• Moreover, the chancery court pointed out that Ms. Prye’s termination letter stated that she was terminated for her arrest when there was no evidence of the charges or of any conviction in the record to support the charges.
  • The chancery court reversed the termination of Ms. Prye and reinstated her as a battalion chief with the MFD with full backpay and benefits.
  • Thereafter, the City timely filed an appeal.

The Court of Appeals upheld the Chancery Court, concluding:

  • While the probate court went out of its way to find that Ms. Richards was “evasive” and “dubious,” the probate court did not specifically address Ms. Prye’s credibility as a witness.
  • There was no proof that Ms. Prye forged her signature, manipulated the Will for her benefit, or received compensation or a benefit from signing the Will.
  • Ms. Prye’s statements that she went to the address provided by Mr. Jones, saw Mr. Jones sign the Will, and signed the Will as a witness at Mr. Jones’s request were not contradicted.
  • The probate court then concluded that the Will did not bear the genuine signature of Mr. Jones and was therefore invalid.
  • The probate court’s order made no mention of perjury, and yet the Commission reached a conclusion that Ms. Prye had perjured herself.
  • We reiterate that the Commission stated that “Ms. Prye’s deceit was clearly established in the Probate proceeding” and Ms. Prye was “held to be deceitful by an esteemed sitting Shelby County Judge.”
  • However, the probate court’s order lacked any of this language and did not specifically contain such a finding.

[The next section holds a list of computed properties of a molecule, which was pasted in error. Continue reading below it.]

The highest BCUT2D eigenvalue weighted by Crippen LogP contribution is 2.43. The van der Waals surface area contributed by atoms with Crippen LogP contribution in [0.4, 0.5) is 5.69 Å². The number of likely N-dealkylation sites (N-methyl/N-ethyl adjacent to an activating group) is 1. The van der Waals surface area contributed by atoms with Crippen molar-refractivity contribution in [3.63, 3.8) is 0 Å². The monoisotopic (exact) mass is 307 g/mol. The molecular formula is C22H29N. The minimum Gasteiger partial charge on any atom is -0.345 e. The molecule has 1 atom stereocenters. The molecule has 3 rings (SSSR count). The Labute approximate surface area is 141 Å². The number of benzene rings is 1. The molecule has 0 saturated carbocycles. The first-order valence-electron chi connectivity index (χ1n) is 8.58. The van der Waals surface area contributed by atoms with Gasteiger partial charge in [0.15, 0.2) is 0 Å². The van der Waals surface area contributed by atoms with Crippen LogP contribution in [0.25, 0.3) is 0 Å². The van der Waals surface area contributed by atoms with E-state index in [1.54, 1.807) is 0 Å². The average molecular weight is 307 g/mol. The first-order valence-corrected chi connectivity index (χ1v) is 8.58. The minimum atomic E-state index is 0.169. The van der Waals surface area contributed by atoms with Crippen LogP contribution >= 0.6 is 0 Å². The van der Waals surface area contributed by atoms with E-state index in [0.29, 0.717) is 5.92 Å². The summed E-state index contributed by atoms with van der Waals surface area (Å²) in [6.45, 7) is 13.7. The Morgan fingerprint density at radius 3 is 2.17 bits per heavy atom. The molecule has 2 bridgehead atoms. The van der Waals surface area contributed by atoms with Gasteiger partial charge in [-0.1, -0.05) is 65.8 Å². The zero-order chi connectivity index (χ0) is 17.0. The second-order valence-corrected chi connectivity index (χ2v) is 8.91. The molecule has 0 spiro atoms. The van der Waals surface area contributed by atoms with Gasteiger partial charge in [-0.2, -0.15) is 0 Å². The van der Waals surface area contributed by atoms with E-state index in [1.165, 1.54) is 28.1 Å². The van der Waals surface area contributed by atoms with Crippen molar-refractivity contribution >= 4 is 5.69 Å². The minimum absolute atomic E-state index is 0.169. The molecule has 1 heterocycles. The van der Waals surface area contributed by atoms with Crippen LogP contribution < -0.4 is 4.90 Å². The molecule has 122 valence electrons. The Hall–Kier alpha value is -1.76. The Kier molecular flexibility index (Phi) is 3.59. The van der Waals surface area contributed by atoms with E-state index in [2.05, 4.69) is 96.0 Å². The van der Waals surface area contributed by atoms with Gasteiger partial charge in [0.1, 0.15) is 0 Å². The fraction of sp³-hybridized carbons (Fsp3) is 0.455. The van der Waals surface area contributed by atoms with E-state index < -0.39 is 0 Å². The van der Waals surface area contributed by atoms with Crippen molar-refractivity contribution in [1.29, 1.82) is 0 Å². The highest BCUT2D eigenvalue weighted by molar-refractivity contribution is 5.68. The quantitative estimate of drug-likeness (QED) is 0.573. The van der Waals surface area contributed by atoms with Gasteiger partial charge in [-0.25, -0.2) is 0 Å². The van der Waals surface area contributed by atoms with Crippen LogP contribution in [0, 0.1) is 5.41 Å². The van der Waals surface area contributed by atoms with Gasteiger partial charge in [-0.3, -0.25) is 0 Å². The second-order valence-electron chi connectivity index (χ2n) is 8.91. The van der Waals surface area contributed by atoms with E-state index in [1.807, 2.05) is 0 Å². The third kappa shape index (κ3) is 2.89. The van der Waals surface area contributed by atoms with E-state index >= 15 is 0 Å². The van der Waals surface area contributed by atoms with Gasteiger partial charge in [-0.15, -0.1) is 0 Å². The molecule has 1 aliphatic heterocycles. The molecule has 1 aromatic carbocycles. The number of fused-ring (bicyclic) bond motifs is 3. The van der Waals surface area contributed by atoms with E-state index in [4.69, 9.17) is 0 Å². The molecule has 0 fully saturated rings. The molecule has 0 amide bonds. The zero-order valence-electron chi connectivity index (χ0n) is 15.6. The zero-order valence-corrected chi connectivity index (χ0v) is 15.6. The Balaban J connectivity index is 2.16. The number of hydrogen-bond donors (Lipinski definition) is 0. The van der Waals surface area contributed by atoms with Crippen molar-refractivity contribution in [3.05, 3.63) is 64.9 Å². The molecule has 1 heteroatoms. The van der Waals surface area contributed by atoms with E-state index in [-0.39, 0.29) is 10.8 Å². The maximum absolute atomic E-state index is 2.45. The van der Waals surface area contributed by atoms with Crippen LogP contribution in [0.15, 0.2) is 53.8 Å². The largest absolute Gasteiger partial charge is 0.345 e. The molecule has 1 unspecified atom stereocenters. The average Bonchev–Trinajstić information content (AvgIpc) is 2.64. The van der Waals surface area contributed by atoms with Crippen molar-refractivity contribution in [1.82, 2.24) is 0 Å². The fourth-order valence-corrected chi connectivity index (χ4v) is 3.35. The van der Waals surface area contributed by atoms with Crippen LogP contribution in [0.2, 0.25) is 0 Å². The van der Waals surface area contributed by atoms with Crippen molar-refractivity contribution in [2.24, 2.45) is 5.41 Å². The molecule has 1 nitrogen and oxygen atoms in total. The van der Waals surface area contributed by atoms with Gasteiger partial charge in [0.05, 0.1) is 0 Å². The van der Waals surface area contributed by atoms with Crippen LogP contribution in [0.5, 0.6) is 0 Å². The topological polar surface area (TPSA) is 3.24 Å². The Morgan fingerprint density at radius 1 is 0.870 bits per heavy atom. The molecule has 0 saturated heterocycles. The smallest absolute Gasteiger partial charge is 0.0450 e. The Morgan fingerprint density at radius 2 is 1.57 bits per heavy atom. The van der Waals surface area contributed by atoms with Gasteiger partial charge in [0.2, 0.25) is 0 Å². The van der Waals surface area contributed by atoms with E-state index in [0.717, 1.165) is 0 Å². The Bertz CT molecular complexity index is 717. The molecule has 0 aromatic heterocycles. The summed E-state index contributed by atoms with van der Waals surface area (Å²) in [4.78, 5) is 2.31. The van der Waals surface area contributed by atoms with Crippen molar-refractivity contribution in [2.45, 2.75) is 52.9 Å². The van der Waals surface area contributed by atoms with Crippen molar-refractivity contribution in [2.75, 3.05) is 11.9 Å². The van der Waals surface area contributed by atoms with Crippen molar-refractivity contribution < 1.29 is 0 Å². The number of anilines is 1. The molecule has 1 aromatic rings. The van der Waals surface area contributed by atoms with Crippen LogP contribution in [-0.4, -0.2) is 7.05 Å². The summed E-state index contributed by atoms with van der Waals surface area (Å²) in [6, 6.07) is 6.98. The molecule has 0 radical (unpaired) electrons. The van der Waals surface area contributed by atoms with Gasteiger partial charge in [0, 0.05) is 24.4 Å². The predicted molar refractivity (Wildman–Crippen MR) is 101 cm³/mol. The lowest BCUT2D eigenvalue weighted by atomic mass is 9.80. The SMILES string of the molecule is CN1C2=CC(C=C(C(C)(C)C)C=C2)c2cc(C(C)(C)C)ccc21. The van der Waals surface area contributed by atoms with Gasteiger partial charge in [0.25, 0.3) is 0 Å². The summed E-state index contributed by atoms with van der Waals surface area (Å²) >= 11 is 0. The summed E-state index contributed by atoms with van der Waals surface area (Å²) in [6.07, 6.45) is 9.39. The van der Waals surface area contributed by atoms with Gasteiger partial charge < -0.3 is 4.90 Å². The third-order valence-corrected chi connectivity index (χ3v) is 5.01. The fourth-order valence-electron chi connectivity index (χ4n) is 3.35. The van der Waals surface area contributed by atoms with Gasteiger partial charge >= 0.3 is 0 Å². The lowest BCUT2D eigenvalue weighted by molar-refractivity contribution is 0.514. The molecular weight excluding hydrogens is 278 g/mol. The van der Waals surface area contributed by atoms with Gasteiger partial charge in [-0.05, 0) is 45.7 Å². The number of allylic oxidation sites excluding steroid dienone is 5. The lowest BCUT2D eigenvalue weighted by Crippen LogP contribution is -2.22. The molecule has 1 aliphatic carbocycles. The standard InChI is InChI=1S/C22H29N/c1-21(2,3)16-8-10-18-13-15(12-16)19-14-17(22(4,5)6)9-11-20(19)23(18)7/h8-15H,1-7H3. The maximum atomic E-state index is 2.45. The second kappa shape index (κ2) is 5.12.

• As such, we agree with the chancery court in that the Commission’s decision was arbitrary and capricious.
  • The Commission’s decision lacked substantial and material evidence to support its conclusions and disregarded the facts or circumstances of the case.
  • For the aforementioned reasons, we affirm the decision of the chancery court. Costs of this appeal are taxed to the appellant, the City of Memphis, for which execution may issue if necessary.

Here is a copy of the decision:

About Curt Varone

Curt Varone has over 40 years of fire service experience and 30 as a practicing attorney licensed in both Rhode Island and Maine. His background includes 29 years as a career firefighter in Providence (retiring as a Deputy Assistant Chief), as well as volunteer and paid on call experience. He is the author of two books: Legal Considerations for Fire and Emergency Services, (2006, 2nd ed. 2011, 3rd ed. 2014) and Fire Officer's Legal Handbook (2007), and is a contributing editor for Firehouse Magazine writing the Fire Law column.